Starting a new business vs. buying an existing business.As compared to buying an existing business, starting afresh may seem like a challenge, yet be a fun-filled adventure. Starting from scratch may be an added advantage as you will lay the foundations to grow to the levels you want. Additionally, this gives you the thrill of watching the business thrive.
Advantages of Starting a Business
- It is the boss. This means you will manage yourself with no pressure and limitation.
- You get to make your own decisions about the business.
- Freedom of creativity in branding and marketing, therefore, developing your customer base from scratch.
- Enjoying financial freedom as you will be receiving all the profits the business makes.
- Being that you are the sole owner, you get the privilege of hiring and firing according to your terms.
Disadvantages of Starting a Business
- In case of losses, you bear the burden alone.
- Limited capital to spearhead expansion and diversification.
- Decision making will be affected as there will be only one decision-maker with no critics and options.
- Strong competitors will give you a run for your money as they are more established and have more massive customer bases.
Buying A New Business ChecklistTo keep everything organized, you need to make a checklist. The business buying process is not straightforward, so the list will help you keep everything organized. Here is a quick and effective index that we have created for you.
- Identify the type of business you want to buy
- From Where to Buy?
- The kind of investment you have
- Infrastructure required.
- Growth potential
- Legal process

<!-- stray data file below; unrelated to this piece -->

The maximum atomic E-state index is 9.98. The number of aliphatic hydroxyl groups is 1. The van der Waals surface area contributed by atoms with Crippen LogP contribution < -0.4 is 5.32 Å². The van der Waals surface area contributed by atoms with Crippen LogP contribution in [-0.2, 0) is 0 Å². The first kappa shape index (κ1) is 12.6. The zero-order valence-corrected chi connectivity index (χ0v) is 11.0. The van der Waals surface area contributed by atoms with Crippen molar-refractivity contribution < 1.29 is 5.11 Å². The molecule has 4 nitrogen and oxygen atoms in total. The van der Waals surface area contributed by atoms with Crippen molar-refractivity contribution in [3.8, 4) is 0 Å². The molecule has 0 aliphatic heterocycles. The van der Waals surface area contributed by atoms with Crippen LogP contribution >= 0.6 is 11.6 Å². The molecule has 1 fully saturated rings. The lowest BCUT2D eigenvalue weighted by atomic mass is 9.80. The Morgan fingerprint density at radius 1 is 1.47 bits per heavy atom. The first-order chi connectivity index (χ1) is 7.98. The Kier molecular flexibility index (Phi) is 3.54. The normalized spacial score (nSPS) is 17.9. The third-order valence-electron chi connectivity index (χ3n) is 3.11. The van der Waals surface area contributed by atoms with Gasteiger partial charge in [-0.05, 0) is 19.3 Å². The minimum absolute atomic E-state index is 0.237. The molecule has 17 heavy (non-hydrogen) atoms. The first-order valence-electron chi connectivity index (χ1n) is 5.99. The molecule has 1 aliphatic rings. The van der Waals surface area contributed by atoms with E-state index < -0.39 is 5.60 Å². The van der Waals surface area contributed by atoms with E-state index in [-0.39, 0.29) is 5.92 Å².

- Sealing the deal
Identifying the Right Type of Business to BuyThis is the most challenging part of the process. This is because it requires you to go into the market to look for a business. You will have to find a business that aligns with your set goals and objectives. The type of business will help you determine its market scope and identifying potential competitors. This information will be vital in laying the business plan and strategy foundation of the business. Identifying the type of business will also guide you in defining the market position for the company. Additionally, it will show the assets of the company you intend to buy as well as its liabilities if it has any.
Where Can You Buy an Existing Business From?Businesses for sale are not hard to get if you know where to look. Below are some of the areas you will find listed companies for sale:
- Business Magazines
- Trade Publications
The kind of Investment You HaveYour budget will be your investment driver. Your sources of capital will matter a lot. Many sources will need comprehensive business plans or other requirements before they consider loaning or giving you the funds. Your funds will also determine whether it will be worth buying an existing business vs. franchise. Lawsuits, debts, current assets, and liabilities the company owns are some of the facts you need to factor in when making your investment.
- Personal Savings– notably, this may be one of the most preferable methods, since you will not have the burden to repay anyone.
- Friends and Family Support – Like your savings, this is an excellent way to finance the purchase of an existing business. Needless to say, if they give you a free will, then you luckily have nothing to give back, but in case some of them give it to you as a loan, you enjoy the benefit of repaying slowly, without pressure.
- Seller Financing- similar to higher purchase, this is when the seller agrees to let you make partial payments with interest on top of it.
- Loans- whether from a Sacco or bank, loans can drive you forward towards finally owning your own business. You will, however, have to adhere to the set rules and regulations.
- Selling the Business Shares – surprisingly, this is an intelligent way to source funds. Selling shares to the public or the employees would generate a substantial amount of capital.
- Business Partners– drawing up a partnership is as well a good idea. This eases the burden of the overall costs. Hence, creating even more capital.